When in Carrillo

A must for anyone who wants to experience and indulge in FCP is to visit the cultural centre (Case del la Cultura) with its wonderful art exhibitions, workshops and local produce all on show. It is a brilliant insight to life of the Maya in this urban environment. Another point of interest for me personally is the Santuario de la Cruz Parlante (The Talking Cross) an iconic part of the revolution for the Maya in the Yucatan Peninsula with Mass starting at 4am and performed with Maya priests. I was lucky enough to have a tour of this sacred site with a complete rundown of the history and importance with students from the TecNM - Technology Institute and thanks to them I would highly recommend it.

Fascinated with wildlife, it was only a matter of time before I headed off into the jungle on my bicycle following a dirt track. Three hours later I realised this is jaguar country and not one soul knew I was there! Once I arrived back to my port I checked out Google maps and found that this track takes you all the way to a dock where you could contract a small boat to Punta Allen, so keep that in mind as Punta Allen is quite famous here.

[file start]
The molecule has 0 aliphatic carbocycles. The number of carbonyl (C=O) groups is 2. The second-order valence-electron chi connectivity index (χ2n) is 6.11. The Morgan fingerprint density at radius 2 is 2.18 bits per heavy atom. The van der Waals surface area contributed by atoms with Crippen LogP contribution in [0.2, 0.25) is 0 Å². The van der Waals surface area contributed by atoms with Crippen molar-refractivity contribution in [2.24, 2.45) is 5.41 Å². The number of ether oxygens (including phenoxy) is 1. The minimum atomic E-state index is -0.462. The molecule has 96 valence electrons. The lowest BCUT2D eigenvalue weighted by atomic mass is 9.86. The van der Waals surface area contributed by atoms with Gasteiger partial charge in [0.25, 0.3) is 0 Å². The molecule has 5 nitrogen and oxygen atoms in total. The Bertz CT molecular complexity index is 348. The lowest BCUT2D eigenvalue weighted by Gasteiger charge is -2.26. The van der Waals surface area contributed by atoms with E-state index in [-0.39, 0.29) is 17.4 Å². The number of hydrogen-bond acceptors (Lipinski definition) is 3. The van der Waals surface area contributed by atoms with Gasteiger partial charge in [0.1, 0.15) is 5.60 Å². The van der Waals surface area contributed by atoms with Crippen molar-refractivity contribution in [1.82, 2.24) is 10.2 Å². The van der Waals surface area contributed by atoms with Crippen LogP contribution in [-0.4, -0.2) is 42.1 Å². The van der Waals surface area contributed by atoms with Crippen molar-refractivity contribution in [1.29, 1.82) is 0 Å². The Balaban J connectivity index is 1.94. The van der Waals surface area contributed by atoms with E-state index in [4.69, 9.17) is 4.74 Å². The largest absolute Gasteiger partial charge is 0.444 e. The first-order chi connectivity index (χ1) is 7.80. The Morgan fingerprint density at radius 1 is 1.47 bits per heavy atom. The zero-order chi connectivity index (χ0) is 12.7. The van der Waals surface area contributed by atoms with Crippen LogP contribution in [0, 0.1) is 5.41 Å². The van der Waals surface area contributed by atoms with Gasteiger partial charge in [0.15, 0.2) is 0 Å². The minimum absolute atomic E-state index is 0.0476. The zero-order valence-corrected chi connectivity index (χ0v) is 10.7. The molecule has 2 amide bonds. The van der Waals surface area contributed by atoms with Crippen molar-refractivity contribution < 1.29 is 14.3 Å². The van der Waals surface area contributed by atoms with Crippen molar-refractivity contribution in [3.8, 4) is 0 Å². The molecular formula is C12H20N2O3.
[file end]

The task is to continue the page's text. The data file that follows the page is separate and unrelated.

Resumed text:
Ocom just minutes down the road. It is a highlight with 7 interconnected lagoons and the Ecotourism centres Balam Nah and Siijil Not Ha will not disappoint you, so make sure you check out the watch tower over looking the jungle canopy, grab a kayak for a few hours and even spend the night there in a cabin.

Tips:

  1. I am not going to tell you where to eat. I recommend eating anywhere here, everyone seems to put a little bit of there soul into the food so most of the time its always good or try your best to find some classes and cook the Maya way.

  2. Hire a bicycle for a few days. Go get lost in the jungle, explore the town, enjoy that sense of adventure and forget some of that luxury lifestyle you have been used to.

  3. A must visit and is definitely on our bucket list is Ocom (insert link here). If you are a nature lover, into bird watching, fond of bumping into a Jaguar then this is for you.

  4. Study and live with a host family for a week or two. Check out Na'atik's programs for studying Maya and Spanish (where you'll also get a cooking class), and it's probably the best opportunity to get to know the locals and the town.